We are looking to states to improve their commitments to supporting impartial, independent and neutral humanitarian aid, ensuring that people caught up in conflicts can access humanitarian assistance and abstaining from targeting civilians and medical facilities. We are also asking the humanitarian sector to recommit to working in the most difficult places, and [to] ensuring that humanitarians retain the capacity to respond quickly and effectively. This includes having the logistical capacity to respond quickly in emergencies and having the knowledge and expertise in security issues to operate in conflict areas. [This requires resetting priorities and reforming] a system which has become sluggish and bureaucratic in responding to crises. When war broke out in Yemen last year, for example, many international aid organizations left the country and were slow to return.
Who really has the power to enforce international humanitarian law? Asking for commitments from world governments has always been the way the system has worked.
The World Humanitarian Summit commitments are non-binding and voluntary. When it comes to international laws, we need states to implement the commitments that they have already signed up to, which are legally binding. These include the laws of war, which allow and protect medical and humanitarian assistance, and laws that govern how nations treat refugees.
What were you slated to do at the World Humanitarian Summit? What has your part been in preparing for the summit in recent months?
MSF has been engaging with the World Humanitarian Summit over the past 18 months. We have written many papers on WHS-related issues (see this) and submitted three of them to the summit. We have also attended four regional events and various side events, including the Global Forum for Improving Humanitarian Action held in New York last June, which was hosted by USAID and the Organization of Islamic Cooperation. While we have decided not to attend, we will continue to engage with the participants on medical and humanitarian issues.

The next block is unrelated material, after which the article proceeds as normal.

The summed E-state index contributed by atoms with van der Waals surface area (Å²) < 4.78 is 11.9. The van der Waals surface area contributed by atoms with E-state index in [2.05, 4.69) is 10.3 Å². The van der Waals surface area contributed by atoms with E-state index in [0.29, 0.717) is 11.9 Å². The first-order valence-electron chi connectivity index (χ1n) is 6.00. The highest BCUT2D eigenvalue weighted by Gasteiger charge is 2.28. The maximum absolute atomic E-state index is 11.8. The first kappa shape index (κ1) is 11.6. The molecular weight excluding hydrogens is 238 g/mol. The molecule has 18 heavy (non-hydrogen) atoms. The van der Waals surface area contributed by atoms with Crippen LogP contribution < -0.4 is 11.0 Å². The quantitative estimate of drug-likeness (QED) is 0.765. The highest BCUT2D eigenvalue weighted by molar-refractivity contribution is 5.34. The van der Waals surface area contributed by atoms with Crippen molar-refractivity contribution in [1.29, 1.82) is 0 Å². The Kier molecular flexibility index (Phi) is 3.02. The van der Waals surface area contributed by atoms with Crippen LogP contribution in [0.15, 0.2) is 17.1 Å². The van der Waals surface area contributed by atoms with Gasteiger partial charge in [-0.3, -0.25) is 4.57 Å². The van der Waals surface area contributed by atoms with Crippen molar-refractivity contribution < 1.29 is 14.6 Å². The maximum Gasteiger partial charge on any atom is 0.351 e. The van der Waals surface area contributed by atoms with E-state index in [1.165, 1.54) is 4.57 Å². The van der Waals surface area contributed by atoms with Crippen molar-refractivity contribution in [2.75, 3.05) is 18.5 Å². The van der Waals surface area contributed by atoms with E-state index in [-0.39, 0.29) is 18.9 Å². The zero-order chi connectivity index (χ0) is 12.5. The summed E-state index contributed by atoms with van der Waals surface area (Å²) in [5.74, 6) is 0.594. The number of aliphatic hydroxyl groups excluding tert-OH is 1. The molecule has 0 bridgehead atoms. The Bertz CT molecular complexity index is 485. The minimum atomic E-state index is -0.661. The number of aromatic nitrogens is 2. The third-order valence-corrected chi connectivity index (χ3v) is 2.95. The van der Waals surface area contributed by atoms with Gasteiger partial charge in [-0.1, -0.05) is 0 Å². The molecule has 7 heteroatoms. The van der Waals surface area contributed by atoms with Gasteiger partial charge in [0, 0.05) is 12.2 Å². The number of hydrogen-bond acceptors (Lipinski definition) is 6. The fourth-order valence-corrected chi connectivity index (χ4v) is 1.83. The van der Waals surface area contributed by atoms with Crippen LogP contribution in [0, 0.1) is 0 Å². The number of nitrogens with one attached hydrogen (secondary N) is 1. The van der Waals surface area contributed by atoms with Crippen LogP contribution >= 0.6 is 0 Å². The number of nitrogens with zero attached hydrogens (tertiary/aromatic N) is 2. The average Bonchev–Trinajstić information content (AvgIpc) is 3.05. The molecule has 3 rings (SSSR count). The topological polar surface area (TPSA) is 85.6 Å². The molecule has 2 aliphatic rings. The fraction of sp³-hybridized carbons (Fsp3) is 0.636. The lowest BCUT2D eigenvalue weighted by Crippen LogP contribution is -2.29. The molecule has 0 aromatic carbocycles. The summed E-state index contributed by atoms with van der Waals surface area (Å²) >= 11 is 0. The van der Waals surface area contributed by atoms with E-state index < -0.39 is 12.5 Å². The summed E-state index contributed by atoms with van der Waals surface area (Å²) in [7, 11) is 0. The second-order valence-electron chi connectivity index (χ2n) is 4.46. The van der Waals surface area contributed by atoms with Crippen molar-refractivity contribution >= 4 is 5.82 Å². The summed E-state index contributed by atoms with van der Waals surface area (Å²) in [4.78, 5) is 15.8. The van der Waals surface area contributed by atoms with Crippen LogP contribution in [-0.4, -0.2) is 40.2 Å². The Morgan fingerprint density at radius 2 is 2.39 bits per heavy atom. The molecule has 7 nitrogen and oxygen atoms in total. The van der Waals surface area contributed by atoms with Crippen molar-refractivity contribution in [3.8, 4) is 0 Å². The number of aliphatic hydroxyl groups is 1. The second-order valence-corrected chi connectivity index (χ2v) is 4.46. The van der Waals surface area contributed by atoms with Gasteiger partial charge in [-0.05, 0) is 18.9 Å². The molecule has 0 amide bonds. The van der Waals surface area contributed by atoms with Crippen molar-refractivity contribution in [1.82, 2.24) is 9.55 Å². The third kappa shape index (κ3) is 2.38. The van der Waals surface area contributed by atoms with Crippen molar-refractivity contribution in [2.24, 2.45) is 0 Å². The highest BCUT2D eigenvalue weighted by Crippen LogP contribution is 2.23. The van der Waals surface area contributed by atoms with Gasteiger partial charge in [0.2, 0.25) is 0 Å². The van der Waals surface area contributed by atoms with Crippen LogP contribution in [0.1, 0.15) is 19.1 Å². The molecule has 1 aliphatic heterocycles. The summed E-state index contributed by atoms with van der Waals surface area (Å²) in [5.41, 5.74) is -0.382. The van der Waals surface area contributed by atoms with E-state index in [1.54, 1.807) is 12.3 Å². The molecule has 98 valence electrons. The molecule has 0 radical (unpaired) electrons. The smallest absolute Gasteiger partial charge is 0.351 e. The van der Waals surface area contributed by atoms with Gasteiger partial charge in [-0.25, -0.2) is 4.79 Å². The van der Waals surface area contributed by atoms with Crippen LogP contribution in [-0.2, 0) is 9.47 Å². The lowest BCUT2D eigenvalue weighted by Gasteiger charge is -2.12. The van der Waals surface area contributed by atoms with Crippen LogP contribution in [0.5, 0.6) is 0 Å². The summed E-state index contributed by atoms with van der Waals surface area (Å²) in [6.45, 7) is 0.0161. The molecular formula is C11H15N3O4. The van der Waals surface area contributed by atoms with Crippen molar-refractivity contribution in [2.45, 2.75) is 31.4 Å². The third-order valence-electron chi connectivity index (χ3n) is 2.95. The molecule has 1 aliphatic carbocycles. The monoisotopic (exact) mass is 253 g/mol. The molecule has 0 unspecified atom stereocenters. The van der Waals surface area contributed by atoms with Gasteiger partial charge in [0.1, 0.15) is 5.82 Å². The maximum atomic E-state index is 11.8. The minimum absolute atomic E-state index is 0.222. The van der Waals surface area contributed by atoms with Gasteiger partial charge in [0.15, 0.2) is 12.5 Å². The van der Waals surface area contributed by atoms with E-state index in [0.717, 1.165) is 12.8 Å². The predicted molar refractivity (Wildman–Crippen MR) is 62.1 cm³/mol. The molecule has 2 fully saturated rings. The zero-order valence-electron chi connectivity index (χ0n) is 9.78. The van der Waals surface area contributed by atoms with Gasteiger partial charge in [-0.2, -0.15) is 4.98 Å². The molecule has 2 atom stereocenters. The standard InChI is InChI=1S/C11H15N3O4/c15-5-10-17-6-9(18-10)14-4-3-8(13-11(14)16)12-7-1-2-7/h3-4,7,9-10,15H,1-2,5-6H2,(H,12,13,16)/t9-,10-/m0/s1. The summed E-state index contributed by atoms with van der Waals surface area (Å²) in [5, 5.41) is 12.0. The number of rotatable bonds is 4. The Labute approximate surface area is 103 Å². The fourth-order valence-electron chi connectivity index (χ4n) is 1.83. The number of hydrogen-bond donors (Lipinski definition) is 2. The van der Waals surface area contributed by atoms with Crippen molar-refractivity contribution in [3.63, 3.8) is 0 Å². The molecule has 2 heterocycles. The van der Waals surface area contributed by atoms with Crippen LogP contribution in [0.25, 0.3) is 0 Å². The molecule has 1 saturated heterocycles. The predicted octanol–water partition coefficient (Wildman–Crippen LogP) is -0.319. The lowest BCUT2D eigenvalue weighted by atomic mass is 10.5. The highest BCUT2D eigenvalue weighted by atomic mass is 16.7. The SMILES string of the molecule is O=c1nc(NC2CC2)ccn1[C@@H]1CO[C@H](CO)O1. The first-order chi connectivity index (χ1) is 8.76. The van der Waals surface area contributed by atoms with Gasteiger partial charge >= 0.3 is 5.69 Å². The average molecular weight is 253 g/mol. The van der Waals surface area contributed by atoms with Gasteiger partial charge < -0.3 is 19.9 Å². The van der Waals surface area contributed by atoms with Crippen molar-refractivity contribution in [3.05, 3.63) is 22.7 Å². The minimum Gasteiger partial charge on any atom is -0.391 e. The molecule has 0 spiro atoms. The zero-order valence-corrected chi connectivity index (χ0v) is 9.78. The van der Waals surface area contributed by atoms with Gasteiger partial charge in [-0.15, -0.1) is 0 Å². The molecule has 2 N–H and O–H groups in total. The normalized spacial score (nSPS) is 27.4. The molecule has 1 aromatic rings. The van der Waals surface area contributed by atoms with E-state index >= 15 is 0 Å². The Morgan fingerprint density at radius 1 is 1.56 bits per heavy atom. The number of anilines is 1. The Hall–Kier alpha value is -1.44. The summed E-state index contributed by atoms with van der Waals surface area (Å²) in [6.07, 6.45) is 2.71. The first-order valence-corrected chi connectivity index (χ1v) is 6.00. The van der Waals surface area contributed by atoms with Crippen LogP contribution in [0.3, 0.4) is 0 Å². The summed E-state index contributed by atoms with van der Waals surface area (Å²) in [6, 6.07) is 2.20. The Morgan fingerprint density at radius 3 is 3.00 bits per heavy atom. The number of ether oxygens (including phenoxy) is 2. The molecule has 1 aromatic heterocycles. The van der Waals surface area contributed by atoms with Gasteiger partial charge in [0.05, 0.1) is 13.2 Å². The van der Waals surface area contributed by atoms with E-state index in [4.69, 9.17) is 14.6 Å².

So many global summits, meetings and forums, from Davos to the G8, take place each year. What makes the WHS particularly ineffective?
It’s partly the format — the fact that states are not leading the process is innovative, but it leaves them without a clear role.
How could the issues you have with the WHS be resolved?
I’m not an expert on summits. However, it is clear that asking NGOs, states and UN agencies to sign up to non-binding and voluntary commitments will not lead to strengthening international humanitarian law. Putting states on the same level as non-governmental organizations and U.N. agencies minimizes the responsibilities of states. It lets governments off the hook for their obligations.
Have you heard from the WHS about MSF pulling out? What have they said?
We have had an open and constructive dialogue with the World Humanitarian Summit Secretariat and the United Nations Office for the Coordination of Humanitarian Affairs from the beginning [of the planning for the summit]. We informed them of our decision prior to making our statement. We received a considered and measured response to our statement from Stephen O’Brien, expressing disappointment that we would not attend.